Do they have to attend to get what they want and need, whether it is CME or progress on some sort of certification or talking with colleagues? Our ultimate goal is to help them say yes.”
CMP, Director of Meetings,
International Society of
Thrombosis and Haemostasis
Lisa Astorga stumbled into the medical world with her first event industry job, registration manager for an events firm that specialized in nursing associations.
“Medical planners struggle to get our arms around [regulations], particularly those of us who plan international meetings. We have CME guidelines to follow, voluntary industry guidelines, regulatory mandates. Navigating the challenges, figuring out which requirements take precedence, which mandates apply to domestic attendees and which apply to international attendees and from which countries, which requirements we are responsible for policing, and, ultimately, how will it affect our attendees’ experience? Medical is not one of those industries where you put on the same meeting year after year with different speakers saying the same things.
At the same time, clinicians and researchers love to meet in person. We have an entire academy with webinars for those who cannot attend meetings in person, but face-to-face meetings are a primary focus for medical. As a planner, you are always navigating new twists in cozvmpliance and the uncertainty in how compliance may impact your meetings. When it comes to compliance, there is no grandfathering. You may be four or five years or four or five months out on a meeting and when compliance changes, you have to go with it. It keeps us on our toes, thinking ahead and being ready to adapt and modify as necessary.”
Kimberly St. Martin
CMP, Meeting Planner,
Kim St. Martin is a veteran planner with medical device maker Zimmer Biomet. Like many planners, she arrived in the medical field by chance. A friend had a friend at a startup biotech firm that needed planning help and the rest is history. Martin stresses that regulatory requirements and spending caps create service challenges.
“The data collection and reporting we do is a full-time job in addition to planning a meeting. And spending caps are a growing issue. Regulatory and budget allowances have not adjusted to the reality that we are not in the same economy were working in around 2008/2009. Hotel rates have increased significantly but our spending caps haven’t kept up. Some vendors, especially restaurants, are recognizing the problem with special menus that are designed and priced to meet all of our regulatory guidelines.
And while our attendees, primarily surgeons, know we all have limits, they aren’t fully in tune with compliance. That makes it harder to provide good customer service. Say a doctor wants to stay an extra night or two at the meeting hotel. He knows he will pay the bill, but it would be helpful if we could handle the booking so he doesn’t have to take time away from the meeting. But we’re not allowed to provide that kind of service. Regulation crosses the line on customer service and makes it difficult to be helpful.”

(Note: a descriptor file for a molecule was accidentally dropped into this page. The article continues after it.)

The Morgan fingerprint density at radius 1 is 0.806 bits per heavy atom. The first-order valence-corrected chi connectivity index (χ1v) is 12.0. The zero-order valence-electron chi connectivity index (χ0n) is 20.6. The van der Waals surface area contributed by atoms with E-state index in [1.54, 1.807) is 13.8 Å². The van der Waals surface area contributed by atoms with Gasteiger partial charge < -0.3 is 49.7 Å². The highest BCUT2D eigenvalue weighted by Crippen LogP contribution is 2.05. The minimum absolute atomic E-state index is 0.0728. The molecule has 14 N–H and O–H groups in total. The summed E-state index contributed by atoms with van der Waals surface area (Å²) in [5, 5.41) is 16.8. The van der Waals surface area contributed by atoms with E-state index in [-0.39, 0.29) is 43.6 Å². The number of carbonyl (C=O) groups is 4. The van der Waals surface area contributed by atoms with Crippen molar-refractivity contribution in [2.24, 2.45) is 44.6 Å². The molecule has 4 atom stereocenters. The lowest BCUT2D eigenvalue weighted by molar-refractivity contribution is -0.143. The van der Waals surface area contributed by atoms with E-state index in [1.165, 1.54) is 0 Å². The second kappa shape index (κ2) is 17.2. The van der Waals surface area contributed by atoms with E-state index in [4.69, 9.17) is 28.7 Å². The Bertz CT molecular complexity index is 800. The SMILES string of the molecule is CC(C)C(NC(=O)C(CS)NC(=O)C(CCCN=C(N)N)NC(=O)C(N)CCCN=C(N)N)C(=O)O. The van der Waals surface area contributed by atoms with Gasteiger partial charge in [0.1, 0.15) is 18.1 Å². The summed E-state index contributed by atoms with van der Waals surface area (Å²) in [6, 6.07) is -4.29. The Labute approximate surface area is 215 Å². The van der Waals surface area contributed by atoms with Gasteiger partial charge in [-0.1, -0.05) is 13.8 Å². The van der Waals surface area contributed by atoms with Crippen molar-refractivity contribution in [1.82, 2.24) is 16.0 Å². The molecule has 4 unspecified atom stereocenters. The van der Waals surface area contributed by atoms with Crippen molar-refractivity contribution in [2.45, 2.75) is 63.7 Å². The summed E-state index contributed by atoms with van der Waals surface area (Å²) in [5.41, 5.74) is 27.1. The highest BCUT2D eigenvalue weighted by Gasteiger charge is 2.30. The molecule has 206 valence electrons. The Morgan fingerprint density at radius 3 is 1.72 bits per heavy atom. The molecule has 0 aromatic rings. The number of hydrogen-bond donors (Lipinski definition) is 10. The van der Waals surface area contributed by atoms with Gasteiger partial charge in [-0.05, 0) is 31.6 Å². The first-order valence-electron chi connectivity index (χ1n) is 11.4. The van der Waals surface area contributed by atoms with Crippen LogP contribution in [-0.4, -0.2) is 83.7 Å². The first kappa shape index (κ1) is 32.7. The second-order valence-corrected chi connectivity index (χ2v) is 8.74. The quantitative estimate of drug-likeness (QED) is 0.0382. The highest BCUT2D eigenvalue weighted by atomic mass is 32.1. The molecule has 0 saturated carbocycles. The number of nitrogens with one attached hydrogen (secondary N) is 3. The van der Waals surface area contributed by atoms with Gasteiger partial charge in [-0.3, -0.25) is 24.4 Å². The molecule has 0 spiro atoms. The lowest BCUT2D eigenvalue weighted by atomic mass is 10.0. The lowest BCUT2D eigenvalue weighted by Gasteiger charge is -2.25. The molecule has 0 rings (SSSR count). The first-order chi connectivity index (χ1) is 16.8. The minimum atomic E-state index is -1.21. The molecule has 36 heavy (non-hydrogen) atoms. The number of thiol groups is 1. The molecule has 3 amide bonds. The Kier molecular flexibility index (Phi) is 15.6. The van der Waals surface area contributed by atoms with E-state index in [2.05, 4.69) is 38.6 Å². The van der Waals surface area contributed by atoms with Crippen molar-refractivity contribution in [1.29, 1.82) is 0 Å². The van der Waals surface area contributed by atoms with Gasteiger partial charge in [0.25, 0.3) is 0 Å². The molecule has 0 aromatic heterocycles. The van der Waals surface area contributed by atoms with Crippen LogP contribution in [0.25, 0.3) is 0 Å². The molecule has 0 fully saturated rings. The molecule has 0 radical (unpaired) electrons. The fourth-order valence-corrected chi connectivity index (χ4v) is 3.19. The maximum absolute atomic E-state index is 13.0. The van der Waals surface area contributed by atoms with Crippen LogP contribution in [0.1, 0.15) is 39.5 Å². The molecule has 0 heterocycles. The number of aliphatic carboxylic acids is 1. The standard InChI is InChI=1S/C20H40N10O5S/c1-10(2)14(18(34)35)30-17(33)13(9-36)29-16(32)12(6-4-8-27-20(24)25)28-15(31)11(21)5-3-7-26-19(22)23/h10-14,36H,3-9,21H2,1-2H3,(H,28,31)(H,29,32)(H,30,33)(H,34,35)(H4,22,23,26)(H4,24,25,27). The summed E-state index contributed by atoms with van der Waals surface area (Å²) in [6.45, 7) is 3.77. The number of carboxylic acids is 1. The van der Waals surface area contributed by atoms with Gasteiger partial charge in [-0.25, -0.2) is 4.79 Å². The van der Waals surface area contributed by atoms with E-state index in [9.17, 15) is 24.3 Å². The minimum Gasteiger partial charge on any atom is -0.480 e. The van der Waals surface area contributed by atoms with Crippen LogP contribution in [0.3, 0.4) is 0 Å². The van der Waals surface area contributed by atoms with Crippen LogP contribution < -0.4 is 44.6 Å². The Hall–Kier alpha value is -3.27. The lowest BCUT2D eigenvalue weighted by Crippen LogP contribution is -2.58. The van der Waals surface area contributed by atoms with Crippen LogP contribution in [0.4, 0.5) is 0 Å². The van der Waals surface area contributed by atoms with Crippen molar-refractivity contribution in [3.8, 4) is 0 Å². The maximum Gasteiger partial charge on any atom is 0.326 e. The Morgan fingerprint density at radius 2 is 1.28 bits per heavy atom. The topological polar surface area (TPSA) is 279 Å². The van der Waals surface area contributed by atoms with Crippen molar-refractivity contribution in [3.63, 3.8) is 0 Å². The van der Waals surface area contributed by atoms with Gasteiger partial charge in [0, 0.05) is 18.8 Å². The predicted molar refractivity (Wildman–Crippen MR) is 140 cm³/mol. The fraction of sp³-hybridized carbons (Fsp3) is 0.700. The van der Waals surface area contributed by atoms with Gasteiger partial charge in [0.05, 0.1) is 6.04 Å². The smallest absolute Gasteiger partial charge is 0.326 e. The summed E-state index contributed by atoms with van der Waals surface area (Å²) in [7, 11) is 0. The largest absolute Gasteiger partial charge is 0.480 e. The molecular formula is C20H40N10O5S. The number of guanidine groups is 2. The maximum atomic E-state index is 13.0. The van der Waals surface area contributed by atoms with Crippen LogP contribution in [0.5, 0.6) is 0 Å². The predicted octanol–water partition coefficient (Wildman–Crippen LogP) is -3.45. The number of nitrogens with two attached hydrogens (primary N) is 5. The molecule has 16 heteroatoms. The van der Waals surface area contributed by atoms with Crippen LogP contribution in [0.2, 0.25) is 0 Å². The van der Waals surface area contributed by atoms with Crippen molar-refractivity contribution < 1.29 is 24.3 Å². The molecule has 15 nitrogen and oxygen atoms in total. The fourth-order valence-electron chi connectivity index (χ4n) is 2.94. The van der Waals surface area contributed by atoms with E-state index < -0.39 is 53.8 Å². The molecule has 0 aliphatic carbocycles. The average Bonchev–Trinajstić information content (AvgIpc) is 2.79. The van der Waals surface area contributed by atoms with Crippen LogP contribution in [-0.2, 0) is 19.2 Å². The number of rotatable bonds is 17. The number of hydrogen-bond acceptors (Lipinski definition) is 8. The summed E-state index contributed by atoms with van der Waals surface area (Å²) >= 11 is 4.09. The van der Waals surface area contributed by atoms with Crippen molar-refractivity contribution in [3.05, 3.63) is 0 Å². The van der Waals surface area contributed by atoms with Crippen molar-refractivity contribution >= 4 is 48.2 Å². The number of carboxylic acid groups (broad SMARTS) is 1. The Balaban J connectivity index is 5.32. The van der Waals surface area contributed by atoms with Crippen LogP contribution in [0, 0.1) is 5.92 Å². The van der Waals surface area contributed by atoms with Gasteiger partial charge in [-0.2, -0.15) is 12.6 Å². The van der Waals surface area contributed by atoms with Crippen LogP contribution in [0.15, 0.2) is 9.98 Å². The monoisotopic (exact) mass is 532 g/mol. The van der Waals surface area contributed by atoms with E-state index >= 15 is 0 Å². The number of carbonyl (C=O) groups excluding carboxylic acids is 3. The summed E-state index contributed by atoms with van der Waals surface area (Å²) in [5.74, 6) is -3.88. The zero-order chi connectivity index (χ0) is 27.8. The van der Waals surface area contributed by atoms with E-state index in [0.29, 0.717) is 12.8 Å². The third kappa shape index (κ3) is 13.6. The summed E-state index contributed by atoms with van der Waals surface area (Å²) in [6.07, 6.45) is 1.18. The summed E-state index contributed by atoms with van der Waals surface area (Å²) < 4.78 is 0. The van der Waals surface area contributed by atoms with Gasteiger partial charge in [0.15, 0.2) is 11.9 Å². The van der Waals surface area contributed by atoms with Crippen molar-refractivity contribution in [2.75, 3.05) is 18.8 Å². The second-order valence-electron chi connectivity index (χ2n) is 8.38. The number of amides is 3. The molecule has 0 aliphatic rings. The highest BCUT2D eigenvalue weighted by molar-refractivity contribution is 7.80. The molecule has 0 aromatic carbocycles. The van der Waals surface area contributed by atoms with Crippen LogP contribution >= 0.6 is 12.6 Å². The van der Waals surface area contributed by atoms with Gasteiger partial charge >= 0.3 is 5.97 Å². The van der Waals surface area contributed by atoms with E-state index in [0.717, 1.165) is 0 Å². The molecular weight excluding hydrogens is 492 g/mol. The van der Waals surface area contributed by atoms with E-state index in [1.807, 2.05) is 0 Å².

Vice President and Principal,
Integrated Travel and Meetings, Advito
George Odom backed into medical meeting training as a pharmaceutical sales rep for Eli Lilly. When he moved into sales training, his responsibilities included planning sales meetings, then consolidating the company’s global travel and meeting programs.
“Your attendees, your customers, are highly educated, world-renowned physicians, researchers and health care providers. You’ve got to interact with them on a very professional basis. You have to be constantly focused on service and results as you manage your people, money, resources and regulatory requirements. Medical is one industry where you don’t buy cheap, you buy the appropriate service at the lowest possible price. But above all, it has to be the appropriate service. Your goal is not to find the cheapest thing, your goal is to find the most appropriate thing at the lowest possible price.
In the pharma world, people look at how well I maximize my resources, not how little I spend. That’s where medical meeting planners need to think. Let me understand, customer, what you are trying to accomplish and let’s figure out how to do that in the best way. Not the cheapest way, the best way. That’s when we start looking for ways to maximize the value by figuring cost into the equation.”